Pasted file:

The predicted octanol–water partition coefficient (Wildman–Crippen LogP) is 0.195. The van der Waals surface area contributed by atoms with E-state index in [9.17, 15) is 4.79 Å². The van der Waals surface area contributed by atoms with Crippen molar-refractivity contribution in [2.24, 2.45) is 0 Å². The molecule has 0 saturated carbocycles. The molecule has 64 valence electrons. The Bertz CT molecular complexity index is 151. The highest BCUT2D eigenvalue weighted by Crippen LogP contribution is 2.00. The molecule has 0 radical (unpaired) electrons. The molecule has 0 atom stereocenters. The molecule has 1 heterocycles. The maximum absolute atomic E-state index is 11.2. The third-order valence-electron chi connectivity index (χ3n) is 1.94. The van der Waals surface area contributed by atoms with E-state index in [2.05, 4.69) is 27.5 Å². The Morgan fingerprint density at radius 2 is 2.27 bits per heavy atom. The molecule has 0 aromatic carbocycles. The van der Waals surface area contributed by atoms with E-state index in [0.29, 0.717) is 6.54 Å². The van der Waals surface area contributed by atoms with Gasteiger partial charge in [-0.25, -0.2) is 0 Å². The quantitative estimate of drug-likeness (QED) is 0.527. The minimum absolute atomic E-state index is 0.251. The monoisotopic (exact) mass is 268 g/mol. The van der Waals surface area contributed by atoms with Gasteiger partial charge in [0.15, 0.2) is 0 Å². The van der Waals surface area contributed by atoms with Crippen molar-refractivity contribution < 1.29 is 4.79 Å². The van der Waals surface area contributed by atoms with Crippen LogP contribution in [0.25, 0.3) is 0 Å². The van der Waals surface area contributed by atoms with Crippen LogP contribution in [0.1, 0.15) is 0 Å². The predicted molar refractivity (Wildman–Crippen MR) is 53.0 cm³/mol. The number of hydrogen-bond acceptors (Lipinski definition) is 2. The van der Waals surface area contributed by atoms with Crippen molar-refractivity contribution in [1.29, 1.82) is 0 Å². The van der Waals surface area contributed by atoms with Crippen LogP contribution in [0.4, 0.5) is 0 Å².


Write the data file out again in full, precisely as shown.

The predicted octanol–water partition coefficient (Wildman–Crippen LogP) is 0.195. The van der Waals surface area contributed by atoms with E-state index in [9.17, 15) is 4.79 Å². The van der Waals surface area contributed by atoms with Crippen molar-refractivity contribution in [2.24, 2.45) is 0 Å². The molecule has 0 saturated carbocycles. The molecule has 64 valence electrons. The Bertz CT molecular complexity index is 151. The highest BCUT2D eigenvalue weighted by Crippen LogP contribution is 2.00. The molecule has 0 radical (unpaired) electrons. The molecule has 0 atom stereocenters. The molecule has 1 heterocycles. The maximum absolute atomic E-state index is 11.2. The third-order valence-electron chi connectivity index (χ3n) is 1.94. The van der Waals surface area contributed by atoms with E-state index in [2.05, 4.69) is 27.5 Å². The Morgan fingerprint density at radius 2 is 2.27 bits per heavy atom. The molecule has 0 aromatic carbocycles. The van der Waals surface area contributed by atoms with E-state index in [0.29, 0.717) is 6.54 Å². The van der Waals surface area contributed by atoms with Gasteiger partial charge in [-0.25, -0.2) is 0 Å². The quantitative estimate of drug-likeness (QED) is 0.527. The minimum absolute atomic E-state index is 0.251. The monoisotopic (exact) mass is 268 g/mol. The van der Waals surface area contributed by atoms with Gasteiger partial charge in [0.15, 0.2) is 0 Å². The van der Waals surface area contributed by atoms with Crippen molar-refractivity contribution < 1.29 is 4.79 Å². The van der Waals surface area contributed by atoms with Crippen LogP contribution in [0.25, 0.3) is 0 Å². The van der Waals surface area contributed by atoms with Crippen LogP contribution in [0.1, 0.15) is 0 Å². The predicted molar refractivity (Wildman–Crippen MR) is 53.0 cm³/mol. The number of hydrogen-bond acceptors (Lipinski definition) is 2. The van der Waals surface area contributed by atoms with Crippen molar-refractivity contribution in [1.29, 1.82) is 0 Å². The van der Waals surface area contributed by atoms with Crippen LogP contribution in [0.4, 0.5) is 0 Å².